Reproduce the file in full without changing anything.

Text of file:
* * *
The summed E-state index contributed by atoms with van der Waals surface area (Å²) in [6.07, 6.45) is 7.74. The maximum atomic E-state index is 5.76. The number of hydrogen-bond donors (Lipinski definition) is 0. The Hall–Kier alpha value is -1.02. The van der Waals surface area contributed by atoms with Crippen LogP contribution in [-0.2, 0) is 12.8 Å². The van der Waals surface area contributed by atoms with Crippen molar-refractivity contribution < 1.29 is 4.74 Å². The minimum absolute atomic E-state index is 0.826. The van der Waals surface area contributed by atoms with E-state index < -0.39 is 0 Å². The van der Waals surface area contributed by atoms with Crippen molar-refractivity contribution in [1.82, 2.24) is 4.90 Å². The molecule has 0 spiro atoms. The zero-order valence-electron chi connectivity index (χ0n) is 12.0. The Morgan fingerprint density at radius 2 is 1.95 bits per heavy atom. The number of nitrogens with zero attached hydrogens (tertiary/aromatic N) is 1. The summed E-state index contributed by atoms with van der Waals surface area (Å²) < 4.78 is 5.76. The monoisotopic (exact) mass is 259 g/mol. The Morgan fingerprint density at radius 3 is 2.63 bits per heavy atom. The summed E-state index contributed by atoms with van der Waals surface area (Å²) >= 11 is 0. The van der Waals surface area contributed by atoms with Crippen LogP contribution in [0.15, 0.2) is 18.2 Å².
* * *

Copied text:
The summed E-state index contributed by atoms with van der Waals surface area (Å²) in [6.07, 6.45) is 7.74. The maximum atomic E-state index is 5.76. The number of hydrogen-bond donors (Lipinski definition) is 0. The Hall–Kier alpha value is -1.02. The van der Waals surface area contributed by atoms with Crippen LogP contribution in [-0.2, 0) is 12.8 Å². The van der Waals surface area contributed by atoms with Crippen molar-refractivity contribution < 1.29 is 4.74 Å². The minimum absolute atomic E-state index is 0.826. The van der Waals surface area contributed by atoms with E-state index < -0.39 is 0 Å². The van der Waals surface area contributed by atoms with Crippen molar-refractivity contribution in [1.82, 2.24) is 4.90 Å². The molecule has 0 spiro atoms. The zero-order valence-electron chi connectivity index (χ0n) is 12.0. The Morgan fingerprint density at radius 2 is 1.95 bits per heavy atom. The number of nitrogens with zero attached hydrogens (tertiary/aromatic N) is 1. The summed E-state index contributed by atoms with van der Waals surface area (Å²) < 4.78 is 5.76. The monoisotopic (exact) mass is 259 g/mol. The Morgan fingerprint density at radius 3 is 2.63 bits per heavy atom. The summed E-state index contributed by atoms with van der Waals surface area (Å²) >= 11 is 0. The van der Waals surface area contributed by atoms with Crippen LogP contribution in [0.15, 0.2) is 18.2 Å².